Indefinite detention: UAE authorities detain prisoners beyond their sentence
The UAE authorities have failed to release five prisoners of conscience, who were convicted during the grossly unfair UAE 94 trial, despite having completed their seven-year sentences.
Abdulla al-Hajri, Omran Al-Harethy, Mahmoud Al-Hoseny and Mansour Al-Ahmady were all due to be released on 16 July 2019, however continue to remain behind bars nine months later. Fahad Al-Hajri’s sentence expired on 20 March 2020, although there has been no indication of his release.
They join other prisoners who have been indefinitely detained in Abu Dhabi’s notoriously repressive Al-Razeen prison: Ahmed Almolla, Faysal Elshoh, Othman Elshoh, Abdelwaheed Elshoh, Abdullah Elhelw, Said Elbrimy and Kalifa Rabiaa, all completed their sentences some time ago.
Indefinite detention is common practice in the UAE: authorities consistently fail to release prisoners of conscience past their release date. Instead, their detention is extended under the Counter Terrorism Law with the pretence that they pose a terrorist threat. They are transferred to so-called “counselling centres”, without a clear legal basis. The continued detention of inmates beyond their sentence breaches both international human rights norms as well as the UAE’s own laws regarding fair trials and due process.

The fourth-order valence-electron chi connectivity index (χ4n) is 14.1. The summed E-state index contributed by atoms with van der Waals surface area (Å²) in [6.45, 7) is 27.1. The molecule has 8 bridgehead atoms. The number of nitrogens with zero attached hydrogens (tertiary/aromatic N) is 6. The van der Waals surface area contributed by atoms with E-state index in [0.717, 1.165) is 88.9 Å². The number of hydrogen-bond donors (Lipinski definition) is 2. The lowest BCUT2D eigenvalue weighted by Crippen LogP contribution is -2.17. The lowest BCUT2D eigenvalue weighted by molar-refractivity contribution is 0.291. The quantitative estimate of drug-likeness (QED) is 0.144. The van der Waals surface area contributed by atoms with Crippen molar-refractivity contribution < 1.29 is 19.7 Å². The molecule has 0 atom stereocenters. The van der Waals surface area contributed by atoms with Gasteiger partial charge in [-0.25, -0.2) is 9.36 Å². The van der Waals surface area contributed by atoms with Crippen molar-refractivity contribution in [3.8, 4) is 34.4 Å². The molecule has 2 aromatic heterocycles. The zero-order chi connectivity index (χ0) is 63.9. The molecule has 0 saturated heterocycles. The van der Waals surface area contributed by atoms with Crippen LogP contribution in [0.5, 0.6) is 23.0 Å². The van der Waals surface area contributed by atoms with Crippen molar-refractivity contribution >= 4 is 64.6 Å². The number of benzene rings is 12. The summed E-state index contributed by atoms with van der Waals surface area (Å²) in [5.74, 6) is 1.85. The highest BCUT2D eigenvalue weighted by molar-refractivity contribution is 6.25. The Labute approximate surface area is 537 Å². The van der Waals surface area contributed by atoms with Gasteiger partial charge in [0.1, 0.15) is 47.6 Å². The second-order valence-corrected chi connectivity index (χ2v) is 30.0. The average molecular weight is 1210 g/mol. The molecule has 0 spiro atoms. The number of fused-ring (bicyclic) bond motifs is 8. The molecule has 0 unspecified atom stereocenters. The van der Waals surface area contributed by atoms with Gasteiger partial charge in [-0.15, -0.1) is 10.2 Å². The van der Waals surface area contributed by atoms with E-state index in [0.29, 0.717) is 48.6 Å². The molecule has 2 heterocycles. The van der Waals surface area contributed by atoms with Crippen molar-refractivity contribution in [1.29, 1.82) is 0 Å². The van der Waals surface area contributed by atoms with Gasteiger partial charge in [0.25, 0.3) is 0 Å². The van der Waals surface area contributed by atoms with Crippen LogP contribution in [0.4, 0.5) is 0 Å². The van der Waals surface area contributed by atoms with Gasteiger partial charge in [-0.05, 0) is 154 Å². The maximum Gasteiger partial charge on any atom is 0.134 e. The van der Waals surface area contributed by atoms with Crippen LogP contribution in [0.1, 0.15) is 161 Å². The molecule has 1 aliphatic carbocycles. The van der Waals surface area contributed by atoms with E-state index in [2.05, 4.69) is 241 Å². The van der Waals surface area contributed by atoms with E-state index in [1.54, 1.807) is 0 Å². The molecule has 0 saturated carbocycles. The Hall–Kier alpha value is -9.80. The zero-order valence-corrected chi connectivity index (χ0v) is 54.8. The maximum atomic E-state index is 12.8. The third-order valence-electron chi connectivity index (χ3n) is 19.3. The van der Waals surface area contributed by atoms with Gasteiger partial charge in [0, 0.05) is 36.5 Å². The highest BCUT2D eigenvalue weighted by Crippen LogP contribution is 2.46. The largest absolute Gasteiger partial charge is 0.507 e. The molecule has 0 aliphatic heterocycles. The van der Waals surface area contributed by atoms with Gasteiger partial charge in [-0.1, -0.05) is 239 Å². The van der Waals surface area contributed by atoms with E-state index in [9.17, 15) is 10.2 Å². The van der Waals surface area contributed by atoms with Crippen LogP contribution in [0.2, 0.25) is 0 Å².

The UAE 94 was a grossly unfair mass trial that took place in 2013 in the UAE. 94 activists, including human rights lawyers, student leaders and teachers, were accused of plotting to overthrow the government after openly criticising the Emirati government and launching a petition for democratic reform. 69 of the 94 were found guilty and sentenced to 7-15 years in Al-Razeen prison. Prior to the trial, the UAE authorities subjected many of the 94 activists to enforced disappearances and torture.
We call on the Emirati government to release all prisoners of conscience immediately and unconditionally, particularly those held beyond their release dates and in light of the COVID-19 pandemic, during which prisoners remain one of the most vulnerable groups of people to the disease.
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